My Hidden Room
Maybe it really was then that I just gave up on anything permanent or lasting or forever. There is a hidden room in the house where I grieve Dylan, the house where my soul now resides, tethered, encumbered with the weight of gravity and musts and have-to’s.
I used to live in a house, a soul, that lived in this room all the time, and it is in this room that I met, fell in love, married, gave birth to Dylan, launched a band, recorded CD’s, pursued life with passion. But that room sealed tightly shut when the deputy sheriff’s words became the essence of my reality on June 25th: That reality is my here, now, as is.
This is my room of what was: The make-believe world in which I lived, the one where the prince finds the princess, they get married, they give birth to a child, and glory be! A son, to inherit their kingdom, and everything–everything!–is going to be okay. I mean, if it isn’t going to be “okay,” then I’m not sure I even want to try–or worse still, be here now, as is, after the fact and unable to change anything save the structure of the imposter world that remains.
Living With Loss
I have lost so much throughout the years. Twenty years ago, my father. First five years of 2000’s, my grandma and my aunt. Growing up, beloved grandparents and great-grandparents, pets, places I lived, where I went to school, and crushes on boys that went nowhere.
I have been rejected and disappointed, let down and disillusioned, and had to fight my way back numerous times. I know the truth of living a life that isn’t idyllic, of having to come to terms with this is what life has dealt, of making do even when what is needed is just not there. I’ve loved–and lost, and I’ve struggled, God, I’ve struggled, with depression. Depression. Always the depression.
And yet I still believed in an “okay,” that everything would be all right in the end. I don’t know, maybe someday, the room where everything really is “okay” will be opened back up to the rest of my house. Right now, I don’t always have access to that room, and in the end, to trust unsealing that room would take an infinite act of faith and trust.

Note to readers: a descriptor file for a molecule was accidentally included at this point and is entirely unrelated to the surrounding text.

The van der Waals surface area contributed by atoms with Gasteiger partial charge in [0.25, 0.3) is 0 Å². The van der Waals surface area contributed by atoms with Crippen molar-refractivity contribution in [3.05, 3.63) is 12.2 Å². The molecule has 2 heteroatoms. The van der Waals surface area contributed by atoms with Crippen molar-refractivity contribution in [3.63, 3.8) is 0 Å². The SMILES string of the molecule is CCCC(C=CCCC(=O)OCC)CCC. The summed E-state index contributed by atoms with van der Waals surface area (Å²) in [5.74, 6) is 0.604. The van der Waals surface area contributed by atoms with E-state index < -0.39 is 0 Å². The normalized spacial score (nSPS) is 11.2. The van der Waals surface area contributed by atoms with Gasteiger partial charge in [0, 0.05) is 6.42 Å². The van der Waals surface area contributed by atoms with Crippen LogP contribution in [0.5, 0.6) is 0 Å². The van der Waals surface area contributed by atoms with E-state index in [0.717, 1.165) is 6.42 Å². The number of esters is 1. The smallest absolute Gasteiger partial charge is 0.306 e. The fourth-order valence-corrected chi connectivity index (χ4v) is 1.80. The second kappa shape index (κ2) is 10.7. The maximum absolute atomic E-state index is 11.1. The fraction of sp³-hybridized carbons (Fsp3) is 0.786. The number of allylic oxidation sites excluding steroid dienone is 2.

Not an act of faith and trust in God, per se (I believe and have faith in God, I believe and have hope in seeing Dylan again), but in trusting the impermanence of everything here. Maybe I’m still rallying against the forces that be, against the thrust of the universe–No, God, No–not my child, take anything, please, just not my son. Please God, not my son.
“Life is hard” opened a book, I just didn’t know it was opening mine. My life is like an M.C. Escher painting–nothing is as it seems. I live in the oppositional undertow of an “okay” life. I am a salmon swimming the wrong way, one who’s lost her grip and sense of direction, floundering to hold on to an absolute illusion of everything everyone has ever taught me about life.
And so I arise today always in a world absolutely foreign to me. I will be home again when I see Dylan. In the meantime, I make do, and having my little white cat helps. So does making tea, dehydrating fruits and veggies, taking a walk in the woods. Staying in the moment, being mindful of the moment, just to take in the sun. It really is a beautiful life–I just wish Dylan could have stayed.